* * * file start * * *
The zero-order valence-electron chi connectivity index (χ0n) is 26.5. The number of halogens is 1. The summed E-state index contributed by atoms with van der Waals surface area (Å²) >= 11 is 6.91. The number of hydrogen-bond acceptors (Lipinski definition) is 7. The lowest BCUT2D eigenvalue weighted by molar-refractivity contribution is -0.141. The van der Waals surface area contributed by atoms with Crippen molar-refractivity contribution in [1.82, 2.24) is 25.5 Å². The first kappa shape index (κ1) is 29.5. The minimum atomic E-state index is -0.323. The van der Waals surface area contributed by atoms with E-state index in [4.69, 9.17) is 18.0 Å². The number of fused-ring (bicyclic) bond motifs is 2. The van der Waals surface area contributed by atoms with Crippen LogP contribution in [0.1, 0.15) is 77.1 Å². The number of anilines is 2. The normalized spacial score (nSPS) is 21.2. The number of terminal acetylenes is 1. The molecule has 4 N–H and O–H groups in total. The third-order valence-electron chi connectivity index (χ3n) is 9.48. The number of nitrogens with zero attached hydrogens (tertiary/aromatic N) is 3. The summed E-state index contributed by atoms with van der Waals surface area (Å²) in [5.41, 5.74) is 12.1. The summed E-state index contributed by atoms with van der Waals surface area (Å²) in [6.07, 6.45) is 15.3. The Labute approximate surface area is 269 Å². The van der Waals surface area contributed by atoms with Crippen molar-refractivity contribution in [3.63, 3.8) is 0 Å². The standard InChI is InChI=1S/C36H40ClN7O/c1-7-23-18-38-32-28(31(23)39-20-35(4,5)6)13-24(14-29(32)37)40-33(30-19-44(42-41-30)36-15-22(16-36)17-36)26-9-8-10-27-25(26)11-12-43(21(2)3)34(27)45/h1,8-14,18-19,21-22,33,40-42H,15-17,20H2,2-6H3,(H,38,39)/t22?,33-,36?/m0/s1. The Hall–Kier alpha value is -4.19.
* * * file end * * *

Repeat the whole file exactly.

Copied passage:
The zero-order valence-electron chi connectivity index (χ0n) is 26.5. The number of halogens is 1. The summed E-state index contributed by atoms with van der Waals surface area (Å²) >= 11 is 6.91. The number of hydrogen-bond acceptors (Lipinski definition) is 7. The lowest BCUT2D eigenvalue weighted by molar-refractivity contribution is -0.141. The van der Waals surface area contributed by atoms with Crippen molar-refractivity contribution in [1.82, 2.24) is 25.5 Å². The first kappa shape index (κ1) is 29.5. The minimum atomic E-state index is -0.323. The van der Waals surface area contributed by atoms with E-state index in [4.69, 9.17) is 18.0 Å². The number of fused-ring (bicyclic) bond motifs is 2. The van der Waals surface area contributed by atoms with Crippen LogP contribution in [0.1, 0.15) is 77.1 Å². The number of anilines is 2. The normalized spacial score (nSPS) is 21.2. The number of terminal acetylenes is 1. The molecule has 4 N–H and O–H groups in total. The third-order valence-electron chi connectivity index (χ3n) is 9.48. The number of nitrogens with zero attached hydrogens (tertiary/aromatic N) is 3. The summed E-state index contributed by atoms with van der Waals surface area (Å²) in [5.41, 5.74) is 12.1. The summed E-state index contributed by atoms with van der Waals surface area (Å²) in [6.07, 6.45) is 15.3. The Labute approximate surface area is 269 Å². The van der Waals surface area contributed by atoms with Crippen molar-refractivity contribution in [3.63, 3.8) is 0 Å². The standard InChI is InChI=1S/C36H40ClN7O/c1-7-23-18-38-32-28(31(23)39-20-35(4,5)6)13-24(14-29(32)37)40-33(30-19-44(42-41-30)36-15-22(16-36)17-36)26-9-8-10-27-25(26)11-12-43(21(2)3)34(27)45/h1,8-14,18-19,21-22,33,40-42H,15-17,20H2,2-6H3,(H,38,39)/t22?,33-,36?/m0/s1. The Hall–Kier alpha value is -4.19.